Sounds a bit like our own James River- Lucky Strike, Lehigh Cement, Fulton gas works… Now Tobacco Row, Vistas on the James, Rocketts Landing. There’s no reason that waterfront condos necessarily preclude parks, marinas, and public access to the river when planned and built well.

And that’s all I’m saying. I’m not supporting the Echo Harbor proposal (nor am I opposing it). I’m not suggesting we copy Vancouver’s architectural aesthetic.

I’m suggesting that when it comes to developing the waterfront of the James River, it’s possible to have your cake and eat it too.

A new 33-unit condo complex is being planned for the far east end of Broad St in Church Hill, which has Church Hill People’s News readers up in arms. Here’s a few pictures of the renderings, complements of John Murden:

oakwood-condos.jpg

oakwood-condos2.jpg

The plans are for 3618 E. Broad (click for map), near Chimborazo park.

Church Hill residents are upset by the plan’s architecture, location, density, and assumed parking and traffic issues. A bitch session and opposition-panning is ongoing in the comments section of the CHPN article about the project (85 comments as of 12/16, 11 am).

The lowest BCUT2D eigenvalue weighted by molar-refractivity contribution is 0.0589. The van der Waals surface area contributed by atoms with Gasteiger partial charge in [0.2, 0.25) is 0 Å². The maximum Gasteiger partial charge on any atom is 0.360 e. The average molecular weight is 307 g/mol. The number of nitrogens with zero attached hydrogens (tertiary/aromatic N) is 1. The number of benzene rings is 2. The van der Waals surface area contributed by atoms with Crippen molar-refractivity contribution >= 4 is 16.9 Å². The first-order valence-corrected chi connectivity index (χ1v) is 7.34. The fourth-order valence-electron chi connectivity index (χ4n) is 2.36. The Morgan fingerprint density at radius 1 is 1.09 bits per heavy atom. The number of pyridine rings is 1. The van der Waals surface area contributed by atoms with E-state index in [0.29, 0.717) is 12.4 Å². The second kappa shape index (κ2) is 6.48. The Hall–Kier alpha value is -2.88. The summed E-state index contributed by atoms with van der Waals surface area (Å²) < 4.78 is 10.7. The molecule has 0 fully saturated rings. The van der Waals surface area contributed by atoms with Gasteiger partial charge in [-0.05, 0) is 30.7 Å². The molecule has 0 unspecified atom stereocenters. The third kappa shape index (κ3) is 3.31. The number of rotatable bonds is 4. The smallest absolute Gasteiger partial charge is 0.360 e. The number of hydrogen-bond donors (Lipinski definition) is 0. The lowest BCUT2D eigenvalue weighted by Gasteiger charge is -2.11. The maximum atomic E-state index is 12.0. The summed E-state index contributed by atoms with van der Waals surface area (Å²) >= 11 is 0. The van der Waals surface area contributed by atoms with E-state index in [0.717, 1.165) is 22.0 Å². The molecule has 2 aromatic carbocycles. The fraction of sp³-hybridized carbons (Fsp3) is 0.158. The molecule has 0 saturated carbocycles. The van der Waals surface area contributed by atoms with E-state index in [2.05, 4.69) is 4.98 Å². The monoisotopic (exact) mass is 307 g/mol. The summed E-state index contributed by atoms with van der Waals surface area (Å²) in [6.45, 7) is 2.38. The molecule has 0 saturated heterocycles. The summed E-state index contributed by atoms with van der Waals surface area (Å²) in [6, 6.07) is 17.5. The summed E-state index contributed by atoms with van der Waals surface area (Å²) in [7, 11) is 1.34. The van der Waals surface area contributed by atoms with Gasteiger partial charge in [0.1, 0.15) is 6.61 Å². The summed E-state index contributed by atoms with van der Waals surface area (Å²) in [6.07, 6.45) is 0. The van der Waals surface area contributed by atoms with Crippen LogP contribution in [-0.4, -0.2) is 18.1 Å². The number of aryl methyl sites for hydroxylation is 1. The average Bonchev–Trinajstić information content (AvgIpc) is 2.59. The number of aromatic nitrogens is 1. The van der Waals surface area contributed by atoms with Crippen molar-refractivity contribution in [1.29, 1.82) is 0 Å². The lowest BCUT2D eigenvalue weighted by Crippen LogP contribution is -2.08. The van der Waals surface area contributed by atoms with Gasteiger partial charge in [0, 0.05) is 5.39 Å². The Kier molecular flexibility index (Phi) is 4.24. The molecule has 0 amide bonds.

Now, the project’s opponents make some valid points, but it’s hard for me to take them seriously because of their history of NIMBYism (Not In My Backyard) regarding almost any new development. Some vocal church hill residents have opposed Echo Harbor on the riverfront, a development below Jefferson Park on Marshall St., and challenged the density of the St. Patrick’s School condo project.

Now I’m all for neighborhood activism and residents taking an active approach in shaping their neighborhood. And where the CHPN commenters are logical in their opposition, I support them. But I have issues with the folks who eschew reason in favor of fear-mongering, who for example say the postal workers can’t handle the extra work, and that renters are always problematic (both critiques were leveled at this condo proposal).

Did Tobacco Row apartments create problems for E. Cary St. with the influx of renters? Did the postal service collapse? Did crime increase?

Now, I don’t think the units are as ugly as most at CHPN seem to, but I agree that they’re out-of-place in Church Hill. But, unlike many of the opponents, I personally celebrate infill development that brings more residents to the city, develops vacant urban lots rather than rural farmland, and increases the demand for stores and other services in an under-served area.

Greater density also helps make public transit more economically feasible.

So, to be clear, I do not support or oppose this project in concept- and I’m happy that residents are actively involved in shaping their neighborhood. But those that are irrational NIMBYists need to realize that urban neighborhoods are vibrant because they’re always changing and that cities benefit from greater density- when done right.